Postmemory, as Hirsch (1997) has defined it, describes the relationship of the second generation to powerful, often traumatic experiences that preceded their births, but that were nevertheless transmitted as to seem to constitute memories of their own. Although subsequent research has created a more complete picture of the interactions between parents and children, Hirsch’s definition has clear bearing on how descendants have attempted to commemorate the prior generation’s ordeals through various means, some narrative, some visual, while still qualifying those modes as acts of transfer or the resonant after-effects of trauma. Focusing on the Holocaust, this article examines certain lines of communication between survivors and their children as mediums of transgenerational transmission of trauma through both theoretical and experiential models of identification. It also attempts to signify how parenting styles contribute to children’s maladaptive behaviors if no intervention is staged. Additionally, I conclude that while second generation Jews may suffer negatively from intrapsychic and interpersonal problems observable by clinicians, they can also learn to integrate and understand their heritage through personal and therapeutic expression linked to the larger cultural context.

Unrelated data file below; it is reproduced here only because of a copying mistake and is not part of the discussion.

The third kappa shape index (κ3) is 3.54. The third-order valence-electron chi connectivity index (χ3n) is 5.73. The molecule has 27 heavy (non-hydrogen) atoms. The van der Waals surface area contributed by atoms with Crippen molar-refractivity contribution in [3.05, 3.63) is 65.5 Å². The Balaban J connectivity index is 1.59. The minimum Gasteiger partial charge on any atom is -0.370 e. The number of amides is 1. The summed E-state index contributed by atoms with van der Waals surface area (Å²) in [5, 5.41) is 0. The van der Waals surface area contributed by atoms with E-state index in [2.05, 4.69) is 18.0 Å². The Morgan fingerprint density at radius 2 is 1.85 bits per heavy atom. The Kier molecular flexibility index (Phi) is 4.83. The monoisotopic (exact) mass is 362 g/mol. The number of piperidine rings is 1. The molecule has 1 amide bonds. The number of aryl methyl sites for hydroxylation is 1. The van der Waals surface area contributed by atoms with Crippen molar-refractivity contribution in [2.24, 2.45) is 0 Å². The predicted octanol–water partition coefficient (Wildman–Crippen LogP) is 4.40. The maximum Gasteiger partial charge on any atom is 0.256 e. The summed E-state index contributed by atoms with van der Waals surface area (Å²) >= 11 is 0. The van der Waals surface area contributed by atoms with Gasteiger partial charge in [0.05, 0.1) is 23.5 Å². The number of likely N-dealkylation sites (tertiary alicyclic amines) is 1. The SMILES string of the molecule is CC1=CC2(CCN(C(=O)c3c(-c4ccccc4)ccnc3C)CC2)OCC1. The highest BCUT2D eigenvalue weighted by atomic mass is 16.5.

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Address Correspondence to: Judith Harris, Ph.D., 614 A Street Rear S.E., Washington, D.C. 20003, USA.
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Harris, J. An inheritance of terror: postmemory and transgenerational transmission of trauma in second generation jews after the holocaust. Am J Psychoanal 80, 69–84 (2020). https://doi.org/10.1057/s11231-020-09233-3
- transgenerational transmission of trauma
- conspiracies of silence
- metonymic displacement
- posttrauma adaptational styles
- reparative impact
- narrative construction